In an attempt to tackle one of the most significant challenges of green hydrogen production, a team of researchers have successfully demonstrated a method of producing it directly from air.
Publishing their findings in the journal, Nature Communications, the researchers from the Universities of Melbourne and Manchester explained that while green hydrogen produced by water splitting using renewable energy is “the most promising energy carrier of the low carbon economy”, there is a geographic mismatch between renewables distribution and freshwater availability.
Desalination was highlighted as a solution to facilitate water electrolysis in coastal areas, but one that comes with costs and complexities, with the researchers led to explore the potential of using air moisture for hydrogen production through electrolysis, owed to its “universal availability and natural inexhaustibility”.
The researchers devised a direct air electrolysis (DAE) module, using a hygroscopic electrolyte and electrolysis powered by solar, that was able to produce hydrogen for 12 consecutive days, found to maintain performance in air with 4% relative humidity, and prove capable of producing hydrogen with greater than 99% purity. This could be “easily scaled” to then provide hydrogen to remote, arid and scattered areas.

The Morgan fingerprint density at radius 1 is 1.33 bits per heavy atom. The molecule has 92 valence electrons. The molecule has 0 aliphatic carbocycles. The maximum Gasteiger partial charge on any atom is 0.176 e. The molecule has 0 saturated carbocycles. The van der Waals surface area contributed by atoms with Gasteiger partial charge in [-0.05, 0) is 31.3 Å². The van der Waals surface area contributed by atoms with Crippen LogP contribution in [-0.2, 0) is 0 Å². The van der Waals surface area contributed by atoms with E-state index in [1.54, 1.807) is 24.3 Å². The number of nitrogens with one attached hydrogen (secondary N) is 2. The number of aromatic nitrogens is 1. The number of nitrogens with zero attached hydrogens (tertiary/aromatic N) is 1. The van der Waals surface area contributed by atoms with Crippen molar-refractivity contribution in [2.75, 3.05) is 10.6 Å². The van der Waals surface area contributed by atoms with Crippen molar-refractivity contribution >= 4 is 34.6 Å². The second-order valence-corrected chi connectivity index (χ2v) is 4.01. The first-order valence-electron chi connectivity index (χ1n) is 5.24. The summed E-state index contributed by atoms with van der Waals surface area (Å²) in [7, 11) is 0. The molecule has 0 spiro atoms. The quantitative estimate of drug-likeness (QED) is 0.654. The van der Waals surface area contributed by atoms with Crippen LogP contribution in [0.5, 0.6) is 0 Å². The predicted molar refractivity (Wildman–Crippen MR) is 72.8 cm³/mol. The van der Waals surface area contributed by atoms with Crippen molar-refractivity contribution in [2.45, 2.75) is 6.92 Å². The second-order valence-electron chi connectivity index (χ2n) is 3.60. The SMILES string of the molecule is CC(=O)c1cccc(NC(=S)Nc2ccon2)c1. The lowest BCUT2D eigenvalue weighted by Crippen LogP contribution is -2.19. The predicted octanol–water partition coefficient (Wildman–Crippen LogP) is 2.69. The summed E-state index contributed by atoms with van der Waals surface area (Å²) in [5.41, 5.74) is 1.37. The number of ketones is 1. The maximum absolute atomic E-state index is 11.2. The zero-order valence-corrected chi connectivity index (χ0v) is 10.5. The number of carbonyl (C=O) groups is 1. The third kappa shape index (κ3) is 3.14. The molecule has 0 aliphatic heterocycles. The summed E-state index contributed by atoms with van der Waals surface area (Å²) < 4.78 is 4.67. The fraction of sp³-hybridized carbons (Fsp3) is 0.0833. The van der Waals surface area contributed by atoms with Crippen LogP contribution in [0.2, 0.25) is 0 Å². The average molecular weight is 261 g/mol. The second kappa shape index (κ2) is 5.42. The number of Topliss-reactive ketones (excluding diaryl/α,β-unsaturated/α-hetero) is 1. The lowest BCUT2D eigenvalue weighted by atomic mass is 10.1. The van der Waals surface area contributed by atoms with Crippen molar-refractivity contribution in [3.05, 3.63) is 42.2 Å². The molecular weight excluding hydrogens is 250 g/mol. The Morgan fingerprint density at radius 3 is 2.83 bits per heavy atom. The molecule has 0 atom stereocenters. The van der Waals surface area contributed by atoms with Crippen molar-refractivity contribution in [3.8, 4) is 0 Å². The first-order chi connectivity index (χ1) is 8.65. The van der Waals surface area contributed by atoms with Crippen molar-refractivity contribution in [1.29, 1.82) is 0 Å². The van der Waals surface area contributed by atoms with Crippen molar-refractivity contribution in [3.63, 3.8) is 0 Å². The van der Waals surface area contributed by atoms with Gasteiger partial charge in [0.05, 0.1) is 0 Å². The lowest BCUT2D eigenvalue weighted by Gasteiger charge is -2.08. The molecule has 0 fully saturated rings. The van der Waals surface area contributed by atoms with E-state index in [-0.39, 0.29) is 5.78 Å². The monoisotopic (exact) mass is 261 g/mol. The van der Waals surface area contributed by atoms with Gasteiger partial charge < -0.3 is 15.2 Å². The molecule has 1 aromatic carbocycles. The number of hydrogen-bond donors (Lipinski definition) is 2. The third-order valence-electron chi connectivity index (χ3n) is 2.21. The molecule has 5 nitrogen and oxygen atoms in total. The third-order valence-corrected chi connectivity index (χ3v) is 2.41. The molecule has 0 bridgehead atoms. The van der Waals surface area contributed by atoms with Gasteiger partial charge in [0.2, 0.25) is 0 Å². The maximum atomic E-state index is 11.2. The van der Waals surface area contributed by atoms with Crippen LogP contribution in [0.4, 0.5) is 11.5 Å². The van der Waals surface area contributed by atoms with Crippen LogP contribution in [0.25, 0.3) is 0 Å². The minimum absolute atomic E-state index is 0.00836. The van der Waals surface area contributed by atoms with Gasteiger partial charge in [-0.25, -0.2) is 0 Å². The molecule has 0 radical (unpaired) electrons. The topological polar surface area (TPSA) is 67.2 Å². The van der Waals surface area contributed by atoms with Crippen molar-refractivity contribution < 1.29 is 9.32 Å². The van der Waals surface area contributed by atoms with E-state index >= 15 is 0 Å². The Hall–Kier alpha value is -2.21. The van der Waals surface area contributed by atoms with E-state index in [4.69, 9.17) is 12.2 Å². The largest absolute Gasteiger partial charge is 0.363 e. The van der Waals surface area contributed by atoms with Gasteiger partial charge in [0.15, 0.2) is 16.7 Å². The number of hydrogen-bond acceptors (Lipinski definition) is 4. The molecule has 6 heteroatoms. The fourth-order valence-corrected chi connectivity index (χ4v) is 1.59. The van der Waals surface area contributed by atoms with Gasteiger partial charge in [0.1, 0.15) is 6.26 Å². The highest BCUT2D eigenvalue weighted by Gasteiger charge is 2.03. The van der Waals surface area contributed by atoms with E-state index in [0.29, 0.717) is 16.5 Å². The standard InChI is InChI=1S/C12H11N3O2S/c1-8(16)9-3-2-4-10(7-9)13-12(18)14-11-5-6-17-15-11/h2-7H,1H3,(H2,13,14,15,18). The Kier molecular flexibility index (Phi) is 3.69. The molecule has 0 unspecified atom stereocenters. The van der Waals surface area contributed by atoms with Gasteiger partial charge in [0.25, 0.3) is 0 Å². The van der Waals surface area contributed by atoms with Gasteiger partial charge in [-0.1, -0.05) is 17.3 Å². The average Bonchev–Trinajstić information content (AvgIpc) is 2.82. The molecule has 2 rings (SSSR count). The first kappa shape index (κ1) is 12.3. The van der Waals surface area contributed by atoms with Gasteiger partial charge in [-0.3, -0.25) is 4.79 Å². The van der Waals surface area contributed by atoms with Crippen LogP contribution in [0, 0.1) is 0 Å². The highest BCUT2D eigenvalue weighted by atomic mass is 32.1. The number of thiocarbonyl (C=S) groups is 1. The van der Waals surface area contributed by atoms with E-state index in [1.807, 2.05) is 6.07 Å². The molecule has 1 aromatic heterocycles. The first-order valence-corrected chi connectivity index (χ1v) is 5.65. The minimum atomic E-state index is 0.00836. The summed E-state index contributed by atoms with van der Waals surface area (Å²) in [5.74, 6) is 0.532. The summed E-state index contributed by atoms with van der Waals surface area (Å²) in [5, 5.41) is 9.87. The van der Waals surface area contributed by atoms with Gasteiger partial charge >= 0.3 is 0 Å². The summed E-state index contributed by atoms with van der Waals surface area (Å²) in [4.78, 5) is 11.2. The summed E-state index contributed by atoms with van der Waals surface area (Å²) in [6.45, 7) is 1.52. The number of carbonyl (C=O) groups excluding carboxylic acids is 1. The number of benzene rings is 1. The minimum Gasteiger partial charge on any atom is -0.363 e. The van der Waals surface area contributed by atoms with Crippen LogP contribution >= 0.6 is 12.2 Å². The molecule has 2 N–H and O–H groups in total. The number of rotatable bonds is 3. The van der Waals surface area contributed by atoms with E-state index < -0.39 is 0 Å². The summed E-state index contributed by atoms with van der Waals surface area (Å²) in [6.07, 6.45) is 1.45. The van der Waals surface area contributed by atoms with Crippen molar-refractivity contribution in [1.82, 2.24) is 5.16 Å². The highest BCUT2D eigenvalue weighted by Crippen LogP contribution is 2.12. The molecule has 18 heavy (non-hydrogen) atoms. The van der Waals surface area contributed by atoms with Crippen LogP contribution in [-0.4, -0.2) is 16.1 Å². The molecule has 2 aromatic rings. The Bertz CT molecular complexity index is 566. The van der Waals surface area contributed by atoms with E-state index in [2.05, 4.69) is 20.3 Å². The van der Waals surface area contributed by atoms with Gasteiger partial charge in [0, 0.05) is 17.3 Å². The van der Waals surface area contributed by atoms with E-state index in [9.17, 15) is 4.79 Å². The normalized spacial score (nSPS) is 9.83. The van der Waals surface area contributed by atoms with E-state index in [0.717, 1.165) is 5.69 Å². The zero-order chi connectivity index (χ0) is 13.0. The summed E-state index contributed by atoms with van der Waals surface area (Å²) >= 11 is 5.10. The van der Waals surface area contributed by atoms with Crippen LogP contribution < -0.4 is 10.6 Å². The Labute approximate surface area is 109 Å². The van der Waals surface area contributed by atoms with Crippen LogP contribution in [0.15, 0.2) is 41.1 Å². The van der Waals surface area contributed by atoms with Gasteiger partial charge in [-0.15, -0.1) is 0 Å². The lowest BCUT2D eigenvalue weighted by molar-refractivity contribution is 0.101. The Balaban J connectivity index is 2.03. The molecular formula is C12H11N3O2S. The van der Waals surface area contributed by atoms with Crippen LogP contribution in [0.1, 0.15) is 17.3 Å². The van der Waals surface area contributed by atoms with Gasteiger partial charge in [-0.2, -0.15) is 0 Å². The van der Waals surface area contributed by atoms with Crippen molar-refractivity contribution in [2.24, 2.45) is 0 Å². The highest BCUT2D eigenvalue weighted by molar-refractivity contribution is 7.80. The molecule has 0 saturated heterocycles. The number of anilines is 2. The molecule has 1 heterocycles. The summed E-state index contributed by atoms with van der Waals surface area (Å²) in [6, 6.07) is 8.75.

The DAE module design includes a water harvesting unit in the centre, with electrodes on both sides paired with gas collectors, and integration with a power supply, such as solar panel, wind turbine or other renewable generators. The harvesting unit also serves as a reservoir, holding the electrolyte. Captured water in the liquid phase is then transferred to the surfaces of the electrodes through diffusion, where it will then be split into hydrogen and oxygen, captured separately as pure gases.